District Judge Carolyn Mellanby said: “I have no doubt it is abusive and insulting to tell soldiers to ‘Go to hell’ – to call soldiers murderers, rapists and baby killers. “It is not just insulting to the soldiers but to the citizens of Luton who were out on the streets that day to honour and welcome soldiers home. Citizens of Luton are entitled to demonstrate their support for the troops without experiencing insults and abuse.” She went on: “The fact that they say they did not intend their remarks to be insulting does not amount to defence in law. They were fully aware that shocking phrases in such circumstances would inevitably cause distress.”
Defence lawyers had argued the right to freedom of speech was at stake. Earlier in the day Jubair Ahmed’s lawyer used philosopher Voltaire’s views on freedom of speech to defend him. In her closing speech for his defence Sonal Dashani said: “Voltaire said ‘I disagree with what you say but I will defend to the death your right to say it.’
“That was in the 18th Century. Things have moved on since then, though perhaps not as quickly as one might have liked. If you believe in freedom of speech you have to accept that some things will be said that you will like and some things will be said that you will not like.”
Angry scenes broke out during the parade for the 2nd Battalion The Royal Anglian Regiment, known as The Poachers. Lawyers defending the men said their clients discussed their plans to protest with police beforehand, had agreed to a time and a place to do so with them, had complied with police throughout and officers had not objected at the time to their slogans.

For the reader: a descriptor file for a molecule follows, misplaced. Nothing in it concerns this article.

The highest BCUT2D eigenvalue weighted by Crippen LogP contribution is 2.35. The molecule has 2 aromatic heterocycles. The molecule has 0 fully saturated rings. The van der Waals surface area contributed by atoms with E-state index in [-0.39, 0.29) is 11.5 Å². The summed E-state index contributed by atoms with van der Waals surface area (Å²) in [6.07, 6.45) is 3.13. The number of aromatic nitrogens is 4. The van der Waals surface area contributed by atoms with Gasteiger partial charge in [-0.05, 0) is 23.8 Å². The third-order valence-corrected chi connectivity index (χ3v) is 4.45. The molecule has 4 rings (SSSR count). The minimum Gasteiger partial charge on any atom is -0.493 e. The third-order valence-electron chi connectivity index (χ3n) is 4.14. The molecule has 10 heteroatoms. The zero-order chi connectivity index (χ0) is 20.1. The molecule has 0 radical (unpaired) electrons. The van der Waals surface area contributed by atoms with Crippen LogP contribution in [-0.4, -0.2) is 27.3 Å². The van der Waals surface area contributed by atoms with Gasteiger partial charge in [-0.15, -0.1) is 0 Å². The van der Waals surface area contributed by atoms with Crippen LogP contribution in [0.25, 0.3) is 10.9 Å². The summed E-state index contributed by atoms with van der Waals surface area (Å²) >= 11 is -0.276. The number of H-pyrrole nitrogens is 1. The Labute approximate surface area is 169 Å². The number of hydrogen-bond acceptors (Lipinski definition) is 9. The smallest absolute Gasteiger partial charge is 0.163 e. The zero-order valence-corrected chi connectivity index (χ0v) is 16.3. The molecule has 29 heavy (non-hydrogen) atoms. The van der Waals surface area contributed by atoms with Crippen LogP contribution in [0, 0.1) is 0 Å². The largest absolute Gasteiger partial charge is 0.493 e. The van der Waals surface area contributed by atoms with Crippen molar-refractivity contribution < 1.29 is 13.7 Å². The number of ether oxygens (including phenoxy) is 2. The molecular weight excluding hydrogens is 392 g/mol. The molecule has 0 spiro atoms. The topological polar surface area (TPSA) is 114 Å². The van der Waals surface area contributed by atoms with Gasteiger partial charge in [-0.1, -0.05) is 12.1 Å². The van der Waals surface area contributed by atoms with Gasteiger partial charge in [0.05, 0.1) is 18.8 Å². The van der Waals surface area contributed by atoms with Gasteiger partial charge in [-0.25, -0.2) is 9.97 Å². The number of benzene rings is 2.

They were dumb things to shout out (although arguable factually correct, they could not know if the specific soldiers had engaged in such acts but the coaltion forces have committed rape, murder and killed babies, welcome to the realities of war oh genteel Britons). ‘Troops home now, Stop the war’- would have been a better angle, however one thing the war loving commentariat love to do is wank on endlessly about the values of Teh Enlightenment and how the Islamo-caliphate/fascists or whatever (Daleks!?!?) are out to destroy such values. But here these values have been tested and it turns out the establishment has no respect for them, (unless one accepts these values are racially privileged, which is really not a great value at all) try and act surprised. Fig leaf bullshit to add to the weak justifications for murdering people in foreign lands, bingo?!?!! Where were the defenders of free speech when the case was not so popular, the issues a bit sticky and the defendants Muslims who rudely opposed the wars…many of the Teh Enlightenment fanboys support…ok answered it myself there. If these values are so easily discarded then they clearly did not really understand their implications or hold them sincerely. This is not a Fred Phelps level of idiocy, this was a jingoistic homecoming parade designed to increase support for the government’s wars through forcing peer pressure (again welcome to the reality of the function of military parades on genteel imperialists), that some publicly and offensively -to some- dissented should be something we accept. That we instead criminalised it tells the profound truth of wars of choice, they close down the societies that launch them, they push them rightwards into authoritarianism and if we don’t defend the difficult unpopular cases it will be the less controversial ones next.